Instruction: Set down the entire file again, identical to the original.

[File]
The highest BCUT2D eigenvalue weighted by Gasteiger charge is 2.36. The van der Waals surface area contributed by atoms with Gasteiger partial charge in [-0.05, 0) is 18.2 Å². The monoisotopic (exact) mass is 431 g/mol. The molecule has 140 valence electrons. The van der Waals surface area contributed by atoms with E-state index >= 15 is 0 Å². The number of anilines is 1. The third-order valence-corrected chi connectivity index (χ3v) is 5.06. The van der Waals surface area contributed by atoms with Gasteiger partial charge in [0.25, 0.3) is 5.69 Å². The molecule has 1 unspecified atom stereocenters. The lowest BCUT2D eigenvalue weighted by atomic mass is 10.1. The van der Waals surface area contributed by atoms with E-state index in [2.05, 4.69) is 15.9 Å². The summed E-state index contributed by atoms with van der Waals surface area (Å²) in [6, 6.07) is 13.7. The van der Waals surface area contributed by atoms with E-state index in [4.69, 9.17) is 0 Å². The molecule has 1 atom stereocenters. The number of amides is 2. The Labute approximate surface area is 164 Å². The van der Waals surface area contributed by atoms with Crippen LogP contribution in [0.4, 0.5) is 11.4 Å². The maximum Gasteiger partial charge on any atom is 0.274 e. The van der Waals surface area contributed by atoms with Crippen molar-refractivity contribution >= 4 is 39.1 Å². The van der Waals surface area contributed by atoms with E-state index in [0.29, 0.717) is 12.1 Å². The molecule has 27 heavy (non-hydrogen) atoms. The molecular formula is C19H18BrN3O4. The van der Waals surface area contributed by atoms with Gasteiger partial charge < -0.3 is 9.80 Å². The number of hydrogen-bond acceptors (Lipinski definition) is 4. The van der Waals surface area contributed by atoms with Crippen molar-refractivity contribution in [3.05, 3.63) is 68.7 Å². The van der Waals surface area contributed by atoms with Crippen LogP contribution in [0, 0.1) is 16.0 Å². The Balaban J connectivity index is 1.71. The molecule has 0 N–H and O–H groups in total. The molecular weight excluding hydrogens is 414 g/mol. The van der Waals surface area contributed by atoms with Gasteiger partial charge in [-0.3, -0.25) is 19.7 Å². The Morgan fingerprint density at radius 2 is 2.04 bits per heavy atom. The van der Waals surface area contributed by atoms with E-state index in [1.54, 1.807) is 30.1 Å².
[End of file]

The highest BCUT2D eigenvalue weighted by Gasteiger charge is 2.36. The van der Waals surface area contributed by atoms with Gasteiger partial charge in [-0.05, 0) is 18.2 Å². The monoisotopic (exact) mass is 431 g/mol. The molecule has 140 valence electrons. The van der Waals surface area contributed by atoms with E-state index >= 15 is 0 Å². The number of anilines is 1. The third-order valence-corrected chi connectivity index (χ3v) is 5.06. The van der Waals surface area contributed by atoms with Gasteiger partial charge in [0.25, 0.3) is 5.69 Å². The molecule has 1 unspecified atom stereocenters. The lowest BCUT2D eigenvalue weighted by atomic mass is 10.1. The van der Waals surface area contributed by atoms with E-state index in [2.05, 4.69) is 15.9 Å². The summed E-state index contributed by atoms with van der Waals surface area (Å²) in [6, 6.07) is 13.7. The van der Waals surface area contributed by atoms with E-state index in [4.69, 9.17) is 0 Å². The molecule has 1 atom stereocenters. The number of amides is 2. The Labute approximate surface area is 164 Å². The van der Waals surface area contributed by atoms with Crippen LogP contribution in [0.4, 0.5) is 11.4 Å². The maximum Gasteiger partial charge on any atom is 0.274 e. The van der Waals surface area contributed by atoms with Crippen molar-refractivity contribution >= 4 is 39.1 Å². The van der Waals surface area contributed by atoms with E-state index in [0.29, 0.717) is 12.1 Å². The molecule has 27 heavy (non-hydrogen) atoms. The molecular formula is C19H18BrN3O4. The van der Waals surface area contributed by atoms with Gasteiger partial charge < -0.3 is 9.80 Å². The number of hydrogen-bond acceptors (Lipinski definition) is 4. The van der Waals surface area contributed by atoms with Crippen molar-refractivity contribution in [3.05, 3.63) is 68.7 Å². The van der Waals surface area contributed by atoms with Crippen LogP contribution in [0, 0.1) is 16.0 Å². The Balaban J connectivity index is 1.71. The molecule has 0 N–H and O–H groups in total. The molecular weight excluding hydrogens is 414 g/mol. The van der Waals surface area contributed by atoms with Gasteiger partial charge in [-0.3, -0.25) is 19.7 Å². The Morgan fingerprint density at radius 2 is 2.04 bits per heavy atom. The van der Waals surface area contributed by atoms with E-state index in [1.54, 1.807) is 30.1 Å².